How Do I Get Started?

By now you are chomping at the bit, eager to gallop into XML coding of your own. Let’s take a look at how to set up your own XML authoring and processing environment.

Authoring Documents

The most important item in your XML toolbox is the XML editor. This program lets you read and compose XML, and often comes with services to prevent mistakes and clarify the view of your document. There is a wide spectrum of quality and expense in editors, which makes choosing one that’s right for you a little tricky. In this section, I’ll take you on a tour of different kinds.

Even the lowliest plain-text editor is sufficient to work with XML. You can use Text- Edit on the Mac, NotePad or WordPad on Windows, or vi on Unix. The only limitation is whether it supports the character set used by the document. In most cases, it will be UTF-8. Some of these text editors support an XML “mode” which can highlight markup and assist in inserting tags. Some popular free editors include vim, elvis, and, my personal favorite, emacs.

emacs is a powerful text editor with macros and scripted functions. Lennart Stafflin has written an XML plug-in for it called psgml, available at It adds menus and commands for inserting tags and showing information about a DTD. It even comes with an XML parser that can detect structural mistakes while you’re editing a document. Using psgml and a feature called “font-lock,” you can set up xemacs, an X Window version of emacs, to highlight markup in color. Figure 1-5 is a snapshot of xemacs with an XML document open.

Highlighted markup in xemacs with psgml
Figure 1-5. Highlighted markup in xemacs with psgml

Morphon Technologies’ XMLEditor is a fine example of a graphical user interface. As you can see in Figure 1-6, the window sports several panes. On the left is an outline view of the book, in which you can quickly zoom in on a particular element, open it, collapse it, and move it around. On the right is a view of the text without markup. And below these panes is an attribute editing pane. The layout is easy to customize and easy to use. Note the formatting in the text view, achieved by applying a CSS stylesheet to the document. Morphon’s editor sells for $150 and you can download a 30-day demo at It’s written in Java, so it supports all computer platforms.

Morphon Technologies’ XMLEditor
Figure 1-6. Morphon Technologies’ XMLEditor

Arbortext’s Epic Editor is a very polished editor that can be integrated with digital asset management systems and high-end compositing systems. A screenshot is shown in Figure 1-7. Like Morphon’s editor, it uses CSS to format the text displayed. There are add-ons to extend functionality such as multiple author collaboration, importing from and exporting to Microsoft Word, formatting for print using a highly detailed stylesheet language called FOSI, and a powerful scripting language. The quality of output using FOSI is good enough for printing books, and you can view how it will look on screen. At around $700 a license, you pay more, but you get your money’s worth with Epic.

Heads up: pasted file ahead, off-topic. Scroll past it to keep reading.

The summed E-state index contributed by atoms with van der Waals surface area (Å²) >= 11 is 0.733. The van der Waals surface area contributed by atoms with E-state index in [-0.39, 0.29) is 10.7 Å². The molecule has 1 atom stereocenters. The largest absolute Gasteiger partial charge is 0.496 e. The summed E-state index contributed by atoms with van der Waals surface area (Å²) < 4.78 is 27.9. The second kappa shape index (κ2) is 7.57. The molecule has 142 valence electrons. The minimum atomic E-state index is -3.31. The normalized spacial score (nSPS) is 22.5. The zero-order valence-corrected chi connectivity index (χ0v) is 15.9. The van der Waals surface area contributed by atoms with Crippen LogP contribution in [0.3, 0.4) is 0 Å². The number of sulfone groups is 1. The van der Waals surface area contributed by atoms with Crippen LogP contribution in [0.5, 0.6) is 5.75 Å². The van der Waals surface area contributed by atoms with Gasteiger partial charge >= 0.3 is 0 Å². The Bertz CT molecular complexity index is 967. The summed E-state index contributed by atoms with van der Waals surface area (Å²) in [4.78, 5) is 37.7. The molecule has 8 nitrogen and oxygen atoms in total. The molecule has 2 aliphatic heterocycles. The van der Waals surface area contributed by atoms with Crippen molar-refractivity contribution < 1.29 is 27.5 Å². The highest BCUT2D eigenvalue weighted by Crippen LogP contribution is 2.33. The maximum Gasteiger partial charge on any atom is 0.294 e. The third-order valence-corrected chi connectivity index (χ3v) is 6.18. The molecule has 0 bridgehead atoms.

Epic Editor from Arbortext
Figure 1-7. Epic Editor from Arbortext

These are just a few of the many XML editors available. Table 1-1 lists a few more, along with their features and prices.

Table 1-1. Comparison of XML editor features


tag highlighting

structure checking

validity checking

element menus


unicode support

outline view

formatted display


Adobe FrameMaker 7.0









$800 Mac and Windows, $1300 Unix

Arbortext Adept










Corel XMetal




















Morphon XMLEditor


















The features of structure and validity checking can be taken too far. All XML editors will warn you when there are structural errors or improper element placement (validity errors). A few, like Corel’s XMetal, prevent you from even temporarily making the document invalid. A user who is cutting and pasting sections around may temporarily have to break the validity rules. The editor rejects this, forcing the user to stop and figure out what is going wrong. It’s rather awkward to have your creativity interrupted that way. When choosing an editor, you’ll have to weigh the benefits of enforced structure against the interruptions in the creative process.

A high-quality XML authoring environment is configurable. If you have designed a document type, you should be able to customize the editor to enforce the structure, check validity, and present a selection of valid elements to choose from. You should be able to create macros to automate frequent editing steps and map keys on the keyboard to these macros. The interface should be ergonomic and convenient, providing keyboard shortcuts instead of many mouse clicks for every task. The authoring tool should let you define your own display properties, whether you prefer large type with colors or small type with tags displayed.